Looking at it now it seems to me Node::node_class() should return Exit/Guard/Middle and forget the rest as separate offsets for the different roles relays can participate under are not calculated. Treating Exit+Guard and Exit (only) as independent bandwidth classes no longer makes sense. A case might still exist for Guard and Middle since Middle-only relays comprise just over half the relay population, though with an average bandwidth around 12% of each of the Exit and Guard classes. Or just two classes, 'Exit' and 'NonExit' might work better. . .or one, that is no classes.

While Torflow votes are unitless, they resemble actual bandwidths owing that they are interpretations of bandwidth measurements taken at each node. Using class-average bandwidths as baselines for calculating votes retains this property. Probably a correct method is to decay-average values in typical manner to mitigate the impact of jitter and drift on effective valuation of older votes before replacement. On the other hand hammering in reasonable constants is expedient for a test and will save some trouble. While I'm on the subject of aging votes, seems to me measuring guard relays less frequently than non-guards is unhelpful and should be binned.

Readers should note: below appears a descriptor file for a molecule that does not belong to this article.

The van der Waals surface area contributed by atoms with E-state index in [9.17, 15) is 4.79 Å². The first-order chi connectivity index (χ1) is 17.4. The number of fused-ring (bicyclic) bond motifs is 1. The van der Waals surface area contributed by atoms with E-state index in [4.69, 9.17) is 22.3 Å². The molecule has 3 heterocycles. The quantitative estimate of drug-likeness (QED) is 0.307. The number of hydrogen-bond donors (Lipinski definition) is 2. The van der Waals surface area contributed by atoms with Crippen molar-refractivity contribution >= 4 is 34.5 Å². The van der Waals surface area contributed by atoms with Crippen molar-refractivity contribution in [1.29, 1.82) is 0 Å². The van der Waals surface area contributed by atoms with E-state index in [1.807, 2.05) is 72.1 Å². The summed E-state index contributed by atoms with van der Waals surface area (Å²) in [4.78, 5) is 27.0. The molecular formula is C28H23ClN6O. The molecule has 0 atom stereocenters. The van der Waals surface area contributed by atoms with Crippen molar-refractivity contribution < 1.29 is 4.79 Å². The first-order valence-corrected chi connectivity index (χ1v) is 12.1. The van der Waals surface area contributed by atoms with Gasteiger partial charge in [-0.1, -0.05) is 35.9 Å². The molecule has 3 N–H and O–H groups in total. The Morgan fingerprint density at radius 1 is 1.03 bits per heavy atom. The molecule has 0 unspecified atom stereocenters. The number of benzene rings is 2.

Was recently reading Torflow code and wrote a script approximating Torflow calculations. Am dangerous enough now to write a patch implementing the above.

comment:14 Changed 20 months ago by teor

Thank you for your offer to submit a patch to torflow.
But fixing torflow is not on our roadmap.

We are already running sbws instances on the public tor network.
If we are going to put effort into comparisons, I would like to focus on comparing sbws with the existing torflow instances.
If we are going to put effort into modifying code, I would like to focus on developing sbws.

comment:15 Changed 20 months ago by starlight

Fair enough. Appears to be a terrible idea anyway.

Cooked up the attached spreadsheet and eliminating self-measure does not seem to work. Also tried applying a 20% linear factor to Torflow's progressive-offset vote generation method; perhaps retaining scanner biased self-advertised bandwidth while demphasizing its consensus impact has merit.

This spreadsheet might be useful for brainstorming and what-if analysis.

comment:16 Changed 20 months ago by starlight

replaced sheet with correction for a mistake

Changed 20 months ago by starlight

Torflow + consensus what-if spreadsheet as-of 20180429-1345 -- rev 3

comment:17 Changed 20 months ago by starlight

A consensus parameter already exists for applying a factor to progressive offset calculation: bwauthkp